How do I stay so thin?

This is a question people used to ask me really often.  Then, when I became a mother, the question changed to, “How did you lose the baby weight?”  Sometimes, these are just rhetorical questions, a way of saying, “I see you’re thinner than I am, and that bothers me.”  (See Jessica’s article “Stop Telling Me I’m Too Skinny” and the comments.)

Here’s a picture of me at age 43–the most recent full-body photo I could find. (Nobody takes my picture much; I’m just the mom.)

But if you really want to know what keeps me slender, I can tell you.  Some of it is genetic, I’m sure, or luck in developing a healthy microbiome as a child.  But my habits really do play a role, and so do the strategies I’ve developed for deciding what to eat and when.

Disclaimer: I’m not a doctor or nutritionist.  I’ve never been overweight, so I can’t guarantee that my advice will help an obese person reach a normal weight.  This is my explanation of “eating like a thin person.”  My particular habits may or may not work for any particular person.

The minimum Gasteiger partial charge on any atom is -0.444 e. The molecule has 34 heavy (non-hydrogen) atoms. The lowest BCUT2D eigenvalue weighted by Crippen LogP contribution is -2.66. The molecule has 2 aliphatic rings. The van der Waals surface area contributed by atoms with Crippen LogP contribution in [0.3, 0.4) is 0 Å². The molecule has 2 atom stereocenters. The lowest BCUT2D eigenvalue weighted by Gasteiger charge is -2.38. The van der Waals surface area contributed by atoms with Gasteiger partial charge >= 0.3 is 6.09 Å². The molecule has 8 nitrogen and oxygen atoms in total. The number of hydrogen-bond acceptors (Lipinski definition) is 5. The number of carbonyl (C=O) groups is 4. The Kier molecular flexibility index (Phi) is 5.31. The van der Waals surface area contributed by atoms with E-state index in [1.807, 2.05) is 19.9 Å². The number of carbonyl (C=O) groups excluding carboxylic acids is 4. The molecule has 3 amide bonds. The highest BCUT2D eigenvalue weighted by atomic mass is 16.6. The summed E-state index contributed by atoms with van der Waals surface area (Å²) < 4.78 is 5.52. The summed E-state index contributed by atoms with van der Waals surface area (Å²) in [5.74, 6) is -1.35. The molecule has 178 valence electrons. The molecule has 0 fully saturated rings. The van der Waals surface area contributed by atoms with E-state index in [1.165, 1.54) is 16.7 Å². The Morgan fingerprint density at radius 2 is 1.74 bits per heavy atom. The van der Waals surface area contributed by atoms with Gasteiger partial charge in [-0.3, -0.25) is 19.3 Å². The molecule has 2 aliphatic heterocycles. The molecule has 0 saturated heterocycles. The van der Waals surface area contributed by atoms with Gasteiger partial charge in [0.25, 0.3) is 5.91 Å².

I’ve never had an eating disorder.  Although I certainly have favorite foods and associate certain foods with memories or feelings, I don’t really understand the emotional struggles that are associated with food for some people.

If my advice seems ridiculous and impossible to you, please seek more expert advice!

Let’s talk numbers:  I’m 5 feet 8 inches tall, and here’s a brief history of my weight.

  • From age 16 to 29, I was about 125 pounds most of the time–but if I skipped a few meals (because I was busy, sick, or saving money on food) I’d drop to 115.
  • When I was 29, I purposely gained weight because I was trying to conceive and hoped that increased body fat would make me ovulate more frequently.  (It didn’t.)  Then I was about 135 pounds.
  • I turned 31 during my first pregnancy.  I gained 25 pounds while pregnant and lost 35 by the time Nicholas was 5 months old, so I was back to 125 and struggled to maintain that weight while breastfeeding.  Every time I had a vomiting or sore-throat illness that kept me from eating for a few days (which happened over and over again, that winter) I’d lose 5-15 pounds, and it would take a month or so to regain that weight.